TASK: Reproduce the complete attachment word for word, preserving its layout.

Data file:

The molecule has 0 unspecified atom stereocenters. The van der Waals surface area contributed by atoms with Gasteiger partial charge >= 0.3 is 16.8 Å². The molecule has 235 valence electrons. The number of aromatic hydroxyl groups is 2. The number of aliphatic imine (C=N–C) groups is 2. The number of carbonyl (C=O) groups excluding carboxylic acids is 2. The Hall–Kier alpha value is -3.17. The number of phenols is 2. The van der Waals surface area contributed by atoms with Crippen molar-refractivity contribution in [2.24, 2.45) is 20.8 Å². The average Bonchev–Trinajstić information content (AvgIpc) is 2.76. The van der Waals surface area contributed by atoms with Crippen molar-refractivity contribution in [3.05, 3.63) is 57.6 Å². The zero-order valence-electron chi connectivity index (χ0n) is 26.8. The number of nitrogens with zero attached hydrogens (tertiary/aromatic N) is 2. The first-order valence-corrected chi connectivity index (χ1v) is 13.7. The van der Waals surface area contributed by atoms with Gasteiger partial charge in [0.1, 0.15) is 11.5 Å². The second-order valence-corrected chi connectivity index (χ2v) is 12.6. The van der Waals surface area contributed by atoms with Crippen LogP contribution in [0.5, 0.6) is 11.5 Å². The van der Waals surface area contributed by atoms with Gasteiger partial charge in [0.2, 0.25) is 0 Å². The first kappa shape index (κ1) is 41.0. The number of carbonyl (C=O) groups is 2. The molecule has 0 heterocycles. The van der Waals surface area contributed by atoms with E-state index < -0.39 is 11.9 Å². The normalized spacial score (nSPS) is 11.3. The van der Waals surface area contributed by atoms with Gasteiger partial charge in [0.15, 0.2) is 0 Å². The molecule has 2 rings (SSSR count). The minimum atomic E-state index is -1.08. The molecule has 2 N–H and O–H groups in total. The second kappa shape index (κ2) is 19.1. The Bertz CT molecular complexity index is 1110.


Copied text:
The molecule has 0 unspecified atom stereocenters. The van der Waals surface area contributed by atoms with Gasteiger partial charge >= 0.3 is 16.8 Å². The molecule has 235 valence electrons. The number of aromatic hydroxyl groups is 2. The number of aliphatic imine (C=N–C) groups is 2. The number of carbonyl (C=O) groups excluding carboxylic acids is 2. The Hall–Kier alpha value is -3.17. The number of phenols is 2. The van der Waals surface area contributed by atoms with Crippen molar-refractivity contribution in [2.24, 2.45) is 20.8 Å². The average Bonchev–Trinajstić information content (AvgIpc) is 2.76. The van der Waals surface area contributed by atoms with Crippen molar-refractivity contribution in [3.05, 3.63) is 57.6 Å². The zero-order valence-electron chi connectivity index (χ0n) is 26.8. The number of nitrogens with zero attached hydrogens (tertiary/aromatic N) is 2. The first-order valence-corrected chi connectivity index (χ1v) is 13.7. The van der Waals surface area contributed by atoms with Gasteiger partial charge in [0.1, 0.15) is 11.5 Å². The second-order valence-corrected chi connectivity index (χ2v) is 12.6. The van der Waals surface area contributed by atoms with Crippen LogP contribution in [0.5, 0.6) is 11.5 Å². The van der Waals surface area contributed by atoms with Gasteiger partial charge in [0.2, 0.25) is 0 Å². The first kappa shape index (κ1) is 41.0. The number of carbonyl (C=O) groups is 2. The molecule has 0 heterocycles. The van der Waals surface area contributed by atoms with E-state index < -0.39 is 11.9 Å². The normalized spacial score (nSPS) is 11.3. The van der Waals surface area contributed by atoms with Gasteiger partial charge in [0.15, 0.2) is 0 Å². The molecule has 2 rings (SSSR count). The minimum atomic E-state index is -1.08. The molecule has 2 N–H and O–H groups in total. The second kappa shape index (κ2) is 19.1. The Bertz CT molecular complexity index is 1110.